Fly Like an Eagle
Editor’s note: This review contains The Tyranny of King Washington: Episode 1 spoilers; it is recommended you play Episode 1 before reading our review of Episode 2.
Continuing the story started in the first episode of The Tyranny of King Washington, this episode, The Betrayal, features Ratonhnhaké:ton exploring a transformed Boston as he continues trying to unlock the mystery of how he’s ended up in an alternate universe.
After being captured by Israel Putnam during his assault against Benedict Arnold, Ratonhnhaké:ton is transported to Boston to be served up as a present to George Washington. Putnam has his own plan, however, hoping to use this gift to garner more favor with Washington and wrest Boston away from the clammy fingertips of the cowardly Ben Franklin. It’s while he is wasting away in a cell, waiting for Washington to decide his fate, that Ratonhnhaké:ton comes across an old friend from the past, learns that Sam Adams is a freedom fighter no matter what reality he’s in, and, most importantly, embraces his second spirit animal—the eagle.
The eagle spirit power focuses on the second pillar of Assassin’s Creed: movement. Transforming into an eagle allows Ratonhnhaké:ton to fly short distances, making it easier to cover more ground than on foot. Also, when in eagle form, Ratonhnhaké:ton can literally get the drop on his opponents as he performs some impressive aerial assassinations. Much better balanced than the wolf power, the eagle can only be used to move between certain points—and although it takes some getting used to, the additional crosshairs become second nature by the end of the tutorial, disguised as your “spirit journey.”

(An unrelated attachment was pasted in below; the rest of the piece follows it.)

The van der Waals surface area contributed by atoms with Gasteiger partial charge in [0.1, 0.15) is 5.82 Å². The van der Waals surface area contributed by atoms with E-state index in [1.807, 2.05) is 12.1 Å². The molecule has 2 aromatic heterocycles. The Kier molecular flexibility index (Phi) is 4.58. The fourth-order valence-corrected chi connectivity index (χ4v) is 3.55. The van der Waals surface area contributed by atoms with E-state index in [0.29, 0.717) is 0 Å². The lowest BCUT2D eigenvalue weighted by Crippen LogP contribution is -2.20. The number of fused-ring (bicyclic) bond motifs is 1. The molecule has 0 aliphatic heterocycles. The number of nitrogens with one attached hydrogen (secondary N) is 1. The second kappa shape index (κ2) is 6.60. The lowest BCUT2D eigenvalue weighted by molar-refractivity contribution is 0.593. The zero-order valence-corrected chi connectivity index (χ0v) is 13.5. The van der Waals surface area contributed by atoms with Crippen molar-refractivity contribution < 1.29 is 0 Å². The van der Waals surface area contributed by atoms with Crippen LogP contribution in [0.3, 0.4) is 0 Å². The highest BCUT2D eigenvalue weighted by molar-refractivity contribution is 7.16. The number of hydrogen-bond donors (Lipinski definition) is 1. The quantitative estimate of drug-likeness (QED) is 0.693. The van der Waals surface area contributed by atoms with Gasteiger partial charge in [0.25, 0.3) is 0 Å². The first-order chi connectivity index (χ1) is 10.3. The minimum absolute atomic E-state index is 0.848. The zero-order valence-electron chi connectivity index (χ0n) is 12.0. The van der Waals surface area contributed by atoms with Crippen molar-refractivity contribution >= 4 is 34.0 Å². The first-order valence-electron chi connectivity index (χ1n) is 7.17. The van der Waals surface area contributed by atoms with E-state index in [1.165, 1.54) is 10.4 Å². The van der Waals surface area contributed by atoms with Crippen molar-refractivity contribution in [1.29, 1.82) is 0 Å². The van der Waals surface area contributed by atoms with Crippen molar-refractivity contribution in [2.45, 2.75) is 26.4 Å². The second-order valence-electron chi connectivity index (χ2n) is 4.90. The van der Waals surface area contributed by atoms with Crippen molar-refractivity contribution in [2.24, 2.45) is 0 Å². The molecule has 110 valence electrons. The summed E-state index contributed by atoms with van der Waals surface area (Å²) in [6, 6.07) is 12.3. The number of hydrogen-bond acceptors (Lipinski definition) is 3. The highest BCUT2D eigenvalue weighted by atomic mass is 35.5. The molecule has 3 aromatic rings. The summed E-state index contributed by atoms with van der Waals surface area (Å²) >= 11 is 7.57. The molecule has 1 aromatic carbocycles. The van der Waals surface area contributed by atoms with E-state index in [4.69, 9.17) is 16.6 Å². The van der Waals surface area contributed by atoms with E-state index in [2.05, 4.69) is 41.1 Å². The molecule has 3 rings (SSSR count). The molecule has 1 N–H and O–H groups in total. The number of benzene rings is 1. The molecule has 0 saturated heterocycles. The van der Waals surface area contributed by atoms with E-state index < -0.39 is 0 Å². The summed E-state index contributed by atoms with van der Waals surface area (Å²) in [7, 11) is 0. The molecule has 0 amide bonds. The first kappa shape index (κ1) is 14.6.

Unfortunately, a fair amount of the DLC still requires you to use the unbalanced wolf powers acquired in the first episode, making your time in Boston poorly spent; you can easily avoid open combat once again. Moving along the streets among Washington’s Bluecoats is a breeze, as you magically camouflage yourself in a wide-open area and reach your objectives with alarming speed; this turns your early missions into glorified fetch quests.
Despite a slow start to this section of the story, The Betrayal picks up dramatically once you no longer need to rely on your wolf powers. The second half starts an inevitable ramp up in the action that not only sees this episode conclude on a high note, but will hopefully continue to a satisfying climax in Episode 3.
As is the case with most Assassin’s Creed-related items, the story is the heaviest focus; in that regard, The Betrayal does a fine job of moving this tale along. Combine this with the inventive eagle powers and amped-up pacing seen in the latter stages, and anyone who enjoyed Episode 1 will no doubt enjoy their time, short as it is (the episode shouldn’t take most players more than 2 to 3 hours again).
|Developer: Ubisoft Quebec • Publisher: Ubisoft • ESRB: M – Mature • Release Date: 03.19.2013|
|7.5||The new eagle powers are far more impressive than the wolf skills from the first episode, and although the story drags early on, it picks up nicely towards the end, ramping up to a hopefully fitting—and satisfying— conclusion in the final episode.|
|The Good||New eagle powers take some getting used to, but they make for interesting assassinations.|
|The Bad||Needing to use wolf powers to worm your way through alternate-universe Boston.|
|The Ugly||Ben Franklin as a sniveling coward in the mud.|
|Assassin’s Creed III: The Tyranny of King Washington – Episode 2: The Betrayal is available on PlayStation 3, Xbox 360, and PC. Primary version reviewed was for Xbox 360.|